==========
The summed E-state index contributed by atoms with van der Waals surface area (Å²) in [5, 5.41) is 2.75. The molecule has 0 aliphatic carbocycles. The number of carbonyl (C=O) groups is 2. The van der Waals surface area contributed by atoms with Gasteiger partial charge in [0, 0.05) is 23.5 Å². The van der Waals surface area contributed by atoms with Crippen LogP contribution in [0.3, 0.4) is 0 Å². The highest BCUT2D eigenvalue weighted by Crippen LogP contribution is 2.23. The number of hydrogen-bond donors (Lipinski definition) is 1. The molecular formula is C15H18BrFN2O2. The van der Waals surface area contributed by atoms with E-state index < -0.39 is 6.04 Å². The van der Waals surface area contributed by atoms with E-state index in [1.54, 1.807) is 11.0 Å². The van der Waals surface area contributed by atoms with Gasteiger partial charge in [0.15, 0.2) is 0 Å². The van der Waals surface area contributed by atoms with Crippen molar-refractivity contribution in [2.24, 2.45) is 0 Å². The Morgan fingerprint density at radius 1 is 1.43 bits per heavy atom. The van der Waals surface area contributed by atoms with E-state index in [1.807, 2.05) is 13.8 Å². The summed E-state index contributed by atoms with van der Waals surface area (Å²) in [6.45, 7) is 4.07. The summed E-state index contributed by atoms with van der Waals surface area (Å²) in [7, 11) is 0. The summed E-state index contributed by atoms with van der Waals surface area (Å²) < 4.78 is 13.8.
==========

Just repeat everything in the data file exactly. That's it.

The summed E-state index contributed by atoms with van der Waals surface area (Å²) in [5, 5.41) is 2.75. The molecule has 0 aliphatic carbocycles. The number of carbonyl (C=O) groups is 2. The van der Waals surface area contributed by atoms with Gasteiger partial charge in [0, 0.05) is 23.5 Å². The van der Waals surface area contributed by atoms with Crippen LogP contribution in [0.3, 0.4) is 0 Å². The highest BCUT2D eigenvalue weighted by Crippen LogP contribution is 2.23. The number of hydrogen-bond donors (Lipinski definition) is 1. The molecular formula is C15H18BrFN2O2. The van der Waals surface area contributed by atoms with E-state index < -0.39 is 6.04 Å². The van der Waals surface area contributed by atoms with E-state index in [1.54, 1.807) is 11.0 Å². The van der Waals surface area contributed by atoms with Gasteiger partial charge in [0.15, 0.2) is 0 Å². The van der Waals surface area contributed by atoms with Crippen molar-refractivity contribution in [2.24, 2.45) is 0 Å². The Morgan fingerprint density at radius 1 is 1.43 bits per heavy atom. The van der Waals surface area contributed by atoms with E-state index in [1.807, 2.05) is 13.8 Å². The summed E-state index contributed by atoms with van der Waals surface area (Å²) in [6.45, 7) is 4.07. The summed E-state index contributed by atoms with van der Waals surface area (Å²) in [7, 11) is 0. The summed E-state index contributed by atoms with van der Waals surface area (Å²) < 4.78 is 13.8.